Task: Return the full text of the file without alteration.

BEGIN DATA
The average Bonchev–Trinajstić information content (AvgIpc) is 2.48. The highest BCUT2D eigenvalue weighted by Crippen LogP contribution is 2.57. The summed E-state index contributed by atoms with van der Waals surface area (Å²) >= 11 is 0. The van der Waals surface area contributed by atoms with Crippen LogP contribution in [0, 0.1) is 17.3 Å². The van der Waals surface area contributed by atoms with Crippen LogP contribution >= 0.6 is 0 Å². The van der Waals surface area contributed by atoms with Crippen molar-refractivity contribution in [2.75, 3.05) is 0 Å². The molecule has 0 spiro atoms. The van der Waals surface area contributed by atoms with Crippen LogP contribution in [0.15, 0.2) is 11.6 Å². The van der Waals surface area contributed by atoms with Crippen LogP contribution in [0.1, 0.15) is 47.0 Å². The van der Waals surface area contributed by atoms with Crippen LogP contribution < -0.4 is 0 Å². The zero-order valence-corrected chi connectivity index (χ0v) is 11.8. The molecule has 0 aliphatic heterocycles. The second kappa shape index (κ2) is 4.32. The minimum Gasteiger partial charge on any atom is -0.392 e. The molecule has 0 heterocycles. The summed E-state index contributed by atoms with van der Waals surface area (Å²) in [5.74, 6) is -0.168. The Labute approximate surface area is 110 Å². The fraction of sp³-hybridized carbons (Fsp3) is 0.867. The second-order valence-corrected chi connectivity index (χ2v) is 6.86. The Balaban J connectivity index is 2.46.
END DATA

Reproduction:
The average Bonchev–Trinajstić information content (AvgIpc) is 2.48. The highest BCUT2D eigenvalue weighted by Crippen LogP contribution is 2.57. The summed E-state index contributed by atoms with van der Waals surface area (Å²) >= 11 is 0. The van der Waals surface area contributed by atoms with Crippen LogP contribution in [0, 0.1) is 17.3 Å². The van der Waals surface area contributed by atoms with Crippen LogP contribution >= 0.6 is 0 Å². The van der Waals surface area contributed by atoms with Crippen molar-refractivity contribution in [2.75, 3.05) is 0 Å². The molecule has 0 spiro atoms. The van der Waals surface area contributed by atoms with Crippen LogP contribution in [0.15, 0.2) is 11.6 Å². The van der Waals surface area contributed by atoms with Crippen LogP contribution in [0.1, 0.15) is 47.0 Å². The van der Waals surface area contributed by atoms with Crippen LogP contribution < -0.4 is 0 Å². The zero-order valence-corrected chi connectivity index (χ0v) is 11.8. The molecule has 0 aliphatic heterocycles. The second kappa shape index (κ2) is 4.32. The minimum Gasteiger partial charge on any atom is -0.392 e. The molecule has 0 heterocycles. The summed E-state index contributed by atoms with van der Waals surface area (Å²) in [5.74, 6) is -0.168. The Labute approximate surface area is 110 Å². The fraction of sp³-hybridized carbons (Fsp3) is 0.867. The second-order valence-corrected chi connectivity index (χ2v) is 6.86. The Balaban J connectivity index is 2.46.